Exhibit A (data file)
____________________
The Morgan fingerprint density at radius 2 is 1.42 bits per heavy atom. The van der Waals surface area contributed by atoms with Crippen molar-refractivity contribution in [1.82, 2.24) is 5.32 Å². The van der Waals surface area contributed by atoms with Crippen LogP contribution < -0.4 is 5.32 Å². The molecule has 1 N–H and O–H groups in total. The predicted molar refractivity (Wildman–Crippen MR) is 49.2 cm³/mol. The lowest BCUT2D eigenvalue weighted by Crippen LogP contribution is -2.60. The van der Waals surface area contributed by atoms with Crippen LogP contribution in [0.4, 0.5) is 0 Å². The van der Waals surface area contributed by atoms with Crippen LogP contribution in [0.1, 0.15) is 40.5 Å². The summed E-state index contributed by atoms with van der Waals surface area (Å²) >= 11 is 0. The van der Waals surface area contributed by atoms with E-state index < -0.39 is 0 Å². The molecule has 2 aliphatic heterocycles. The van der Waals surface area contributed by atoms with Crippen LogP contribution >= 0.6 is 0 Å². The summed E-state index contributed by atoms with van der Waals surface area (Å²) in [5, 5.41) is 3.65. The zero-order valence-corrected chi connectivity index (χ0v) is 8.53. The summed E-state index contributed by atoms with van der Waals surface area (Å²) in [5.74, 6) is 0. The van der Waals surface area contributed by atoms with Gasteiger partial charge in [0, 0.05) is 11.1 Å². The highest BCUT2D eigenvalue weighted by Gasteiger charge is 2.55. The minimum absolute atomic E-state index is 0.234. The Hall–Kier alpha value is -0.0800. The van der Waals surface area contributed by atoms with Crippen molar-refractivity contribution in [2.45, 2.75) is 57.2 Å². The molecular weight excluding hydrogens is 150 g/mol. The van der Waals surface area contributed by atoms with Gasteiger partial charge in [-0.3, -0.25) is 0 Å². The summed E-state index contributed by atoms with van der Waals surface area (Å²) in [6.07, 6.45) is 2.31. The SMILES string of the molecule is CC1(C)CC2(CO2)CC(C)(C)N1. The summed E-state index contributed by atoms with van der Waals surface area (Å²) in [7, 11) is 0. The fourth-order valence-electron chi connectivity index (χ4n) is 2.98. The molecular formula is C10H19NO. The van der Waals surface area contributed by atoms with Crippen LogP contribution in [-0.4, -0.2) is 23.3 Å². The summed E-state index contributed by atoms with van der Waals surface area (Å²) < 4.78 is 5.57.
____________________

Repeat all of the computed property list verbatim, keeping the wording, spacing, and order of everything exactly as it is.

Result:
The Morgan fingerprint density at radius 2 is 1.42 bits per heavy atom. The van der Waals surface area contributed by atoms with Crippen molar-refractivity contribution in [1.82, 2.24) is 5.32 Å². The van der Waals surface area contributed by atoms with Crippen LogP contribution < -0.4 is 5.32 Å². The molecule has 1 N–H and O–H groups in total. The predicted molar refractivity (Wildman–Crippen MR) is 49.2 cm³/mol. The lowest BCUT2D eigenvalue weighted by Crippen LogP contribution is -2.60. The van der Waals surface area contributed by atoms with Crippen LogP contribution in [0.4, 0.5) is 0 Å². The van der Waals surface area contributed by atoms with Crippen LogP contribution in [0.1, 0.15) is 40.5 Å². The summed E-state index contributed by atoms with van der Waals surface area (Å²) >= 11 is 0. The van der Waals surface area contributed by atoms with E-state index < -0.39 is 0 Å². The molecule has 2 aliphatic heterocycles. The van der Waals surface area contributed by atoms with Crippen LogP contribution >= 0.6 is 0 Å². The summed E-state index contributed by atoms with van der Waals surface area (Å²) in [5, 5.41) is 3.65. The zero-order valence-corrected chi connectivity index (χ0v) is 8.53. The summed E-state index contributed by atoms with van der Waals surface area (Å²) in [5.74, 6) is 0. The van der Waals surface area contributed by atoms with Gasteiger partial charge in [0, 0.05) is 11.1 Å². The highest BCUT2D eigenvalue weighted by Gasteiger charge is 2.55. The minimum absolute atomic E-state index is 0.234. The Hall–Kier alpha value is -0.0800. The van der Waals surface area contributed by atoms with Crippen molar-refractivity contribution in [2.45, 2.75) is 57.2 Å². The molecular weight excluding hydrogens is 150 g/mol. The van der Waals surface area contributed by atoms with Gasteiger partial charge in [-0.3, -0.25) is 0 Å². The summed E-state index contributed by atoms with van der Waals surface area (Å²) in [6.07, 6.45) is 2.31. The SMILES string of the molecule is CC1(C)CC2(CO2)CC(C)(C)N1. The summed E-state index contributed by atoms with van der Waals surface area (Å²) in [7, 11) is 0. The fourth-order valence-electron chi connectivity index (χ4n) is 2.98. The molecular formula is C10H19NO. The van der Waals surface area contributed by atoms with Crippen LogP contribution in [-0.4, -0.2) is 23.3 Å². The summed E-state index contributed by atoms with van der Waals surface area (Å²) < 4.78 is 5.57.